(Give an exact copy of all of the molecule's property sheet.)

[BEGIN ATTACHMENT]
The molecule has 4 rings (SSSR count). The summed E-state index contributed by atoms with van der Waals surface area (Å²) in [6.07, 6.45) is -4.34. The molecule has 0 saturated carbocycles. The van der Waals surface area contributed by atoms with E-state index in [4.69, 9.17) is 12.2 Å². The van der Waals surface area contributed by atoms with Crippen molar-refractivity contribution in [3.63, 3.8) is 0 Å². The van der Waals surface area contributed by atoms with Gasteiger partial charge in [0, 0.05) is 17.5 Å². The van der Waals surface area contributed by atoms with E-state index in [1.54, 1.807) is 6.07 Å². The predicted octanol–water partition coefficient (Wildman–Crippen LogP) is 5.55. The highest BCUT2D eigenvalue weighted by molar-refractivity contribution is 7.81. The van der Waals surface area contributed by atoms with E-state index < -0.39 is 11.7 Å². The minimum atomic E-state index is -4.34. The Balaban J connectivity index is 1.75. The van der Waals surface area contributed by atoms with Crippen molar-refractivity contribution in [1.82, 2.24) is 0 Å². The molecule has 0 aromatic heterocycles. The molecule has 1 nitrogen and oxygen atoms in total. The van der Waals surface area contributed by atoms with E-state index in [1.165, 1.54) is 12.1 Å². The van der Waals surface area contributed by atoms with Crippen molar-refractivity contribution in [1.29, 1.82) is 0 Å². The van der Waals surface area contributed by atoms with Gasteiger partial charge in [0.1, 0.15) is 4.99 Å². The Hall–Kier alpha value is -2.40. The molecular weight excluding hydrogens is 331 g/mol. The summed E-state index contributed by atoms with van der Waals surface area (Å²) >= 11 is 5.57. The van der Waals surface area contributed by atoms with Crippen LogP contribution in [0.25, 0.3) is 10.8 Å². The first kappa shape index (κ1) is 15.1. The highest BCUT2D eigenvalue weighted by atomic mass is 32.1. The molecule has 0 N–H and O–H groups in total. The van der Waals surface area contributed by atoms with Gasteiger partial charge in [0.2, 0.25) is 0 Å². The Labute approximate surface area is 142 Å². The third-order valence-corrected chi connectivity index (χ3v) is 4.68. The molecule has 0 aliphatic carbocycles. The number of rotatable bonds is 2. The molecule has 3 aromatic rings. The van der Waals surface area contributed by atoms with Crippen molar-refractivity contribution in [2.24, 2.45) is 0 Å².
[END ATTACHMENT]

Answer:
The molecule has 4 rings (SSSR count). The summed E-state index contributed by atoms with van der Waals surface area (Å²) in [6.07, 6.45) is -4.34. The molecule has 0 saturated carbocycles. The van der Waals surface area contributed by atoms with E-state index in [4.69, 9.17) is 12.2 Å². The van der Waals surface area contributed by atoms with Crippen molar-refractivity contribution in [3.63, 3.8) is 0 Å². The van der Waals surface area contributed by atoms with Gasteiger partial charge in [0, 0.05) is 17.5 Å². The van der Waals surface area contributed by atoms with E-state index in [1.54, 1.807) is 6.07 Å². The predicted octanol–water partition coefficient (Wildman–Crippen LogP) is 5.55. The highest BCUT2D eigenvalue weighted by molar-refractivity contribution is 7.81. The van der Waals surface area contributed by atoms with E-state index < -0.39 is 11.7 Å². The minimum atomic E-state index is -4.34. The Balaban J connectivity index is 1.75. The van der Waals surface area contributed by atoms with Crippen molar-refractivity contribution in [1.82, 2.24) is 0 Å². The molecule has 0 aromatic heterocycles. The molecule has 1 nitrogen and oxygen atoms in total. The van der Waals surface area contributed by atoms with E-state index in [1.165, 1.54) is 12.1 Å². The van der Waals surface area contributed by atoms with Crippen molar-refractivity contribution in [1.29, 1.82) is 0 Å². The van der Waals surface area contributed by atoms with Gasteiger partial charge in [0.1, 0.15) is 4.99 Å². The Hall–Kier alpha value is -2.40. The molecular weight excluding hydrogens is 331 g/mol. The summed E-state index contributed by atoms with van der Waals surface area (Å²) >= 11 is 5.57. The van der Waals surface area contributed by atoms with Crippen LogP contribution in [0.25, 0.3) is 10.8 Å². The first kappa shape index (κ1) is 15.1. The highest BCUT2D eigenvalue weighted by atomic mass is 32.1. The molecule has 0 N–H and O–H groups in total. The van der Waals surface area contributed by atoms with Gasteiger partial charge in [0.2, 0.25) is 0 Å². The Labute approximate surface area is 142 Å². The third-order valence-corrected chi connectivity index (χ3v) is 4.68. The molecule has 0 aliphatic carbocycles. The number of rotatable bonds is 2. The molecule has 3 aromatic rings. The van der Waals surface area contributed by atoms with Crippen molar-refractivity contribution in [2.24, 2.45) is 0 Å².